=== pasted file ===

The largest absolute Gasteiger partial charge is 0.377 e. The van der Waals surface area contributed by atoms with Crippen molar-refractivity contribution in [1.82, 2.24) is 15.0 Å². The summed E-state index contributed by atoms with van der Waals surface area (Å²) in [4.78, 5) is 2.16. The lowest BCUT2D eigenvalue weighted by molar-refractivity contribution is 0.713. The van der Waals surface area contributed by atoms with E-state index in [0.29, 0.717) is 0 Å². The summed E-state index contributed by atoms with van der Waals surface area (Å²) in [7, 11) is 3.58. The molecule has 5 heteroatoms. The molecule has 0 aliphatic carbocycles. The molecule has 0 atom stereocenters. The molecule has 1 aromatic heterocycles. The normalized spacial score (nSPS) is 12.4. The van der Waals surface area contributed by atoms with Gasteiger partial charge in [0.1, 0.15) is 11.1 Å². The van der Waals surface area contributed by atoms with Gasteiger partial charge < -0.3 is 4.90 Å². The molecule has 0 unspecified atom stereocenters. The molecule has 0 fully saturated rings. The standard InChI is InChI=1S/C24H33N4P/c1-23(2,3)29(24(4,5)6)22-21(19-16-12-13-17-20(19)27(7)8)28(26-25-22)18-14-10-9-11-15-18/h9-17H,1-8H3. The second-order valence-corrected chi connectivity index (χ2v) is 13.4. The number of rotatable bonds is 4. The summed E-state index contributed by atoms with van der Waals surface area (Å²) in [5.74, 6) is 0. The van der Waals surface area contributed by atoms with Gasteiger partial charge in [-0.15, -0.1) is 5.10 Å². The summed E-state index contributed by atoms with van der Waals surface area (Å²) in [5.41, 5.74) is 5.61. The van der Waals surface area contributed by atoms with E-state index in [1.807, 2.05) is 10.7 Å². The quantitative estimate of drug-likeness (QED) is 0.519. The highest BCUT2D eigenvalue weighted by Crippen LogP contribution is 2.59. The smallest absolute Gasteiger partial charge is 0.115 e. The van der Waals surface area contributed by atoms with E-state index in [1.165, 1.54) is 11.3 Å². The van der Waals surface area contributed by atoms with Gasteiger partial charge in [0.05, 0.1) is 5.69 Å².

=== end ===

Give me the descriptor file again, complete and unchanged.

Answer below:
The largest absolute Gasteiger partial charge is 0.377 e. The van der Waals surface area contributed by atoms with Crippen molar-refractivity contribution in [1.82, 2.24) is 15.0 Å². The summed E-state index contributed by atoms with van der Waals surface area (Å²) in [4.78, 5) is 2.16. The lowest BCUT2D eigenvalue weighted by molar-refractivity contribution is 0.713. The van der Waals surface area contributed by atoms with E-state index in [0.29, 0.717) is 0 Å². The summed E-state index contributed by atoms with van der Waals surface area (Å²) in [7, 11) is 3.58. The molecule has 5 heteroatoms. The molecule has 0 aliphatic carbocycles. The molecule has 0 atom stereocenters. The molecule has 1 aromatic heterocycles. The normalized spacial score (nSPS) is 12.4. The van der Waals surface area contributed by atoms with Gasteiger partial charge in [0.1, 0.15) is 11.1 Å². The van der Waals surface area contributed by atoms with Gasteiger partial charge < -0.3 is 4.90 Å². The molecule has 0 unspecified atom stereocenters. The molecule has 0 fully saturated rings. The standard InChI is InChI=1S/C24H33N4P/c1-23(2,3)29(24(4,5)6)22-21(19-16-12-13-17-20(19)27(7)8)28(26-25-22)18-14-10-9-11-15-18/h9-17H,1-8H3. The second-order valence-corrected chi connectivity index (χ2v) is 13.4. The number of rotatable bonds is 4. The summed E-state index contributed by atoms with van der Waals surface area (Å²) in [5.74, 6) is 0. The van der Waals surface area contributed by atoms with Gasteiger partial charge in [-0.15, -0.1) is 5.10 Å². The summed E-state index contributed by atoms with van der Waals surface area (Å²) in [5.41, 5.74) is 5.61. The van der Waals surface area contributed by atoms with E-state index in [1.807, 2.05) is 10.7 Å². The quantitative estimate of drug-likeness (QED) is 0.519. The highest BCUT2D eigenvalue weighted by Crippen LogP contribution is 2.59. The smallest absolute Gasteiger partial charge is 0.115 e. The van der Waals surface area contributed by atoms with E-state index in [1.165, 1.54) is 11.3 Å². The van der Waals surface area contributed by atoms with Gasteiger partial charge in [0.05, 0.1) is 5.69 Å².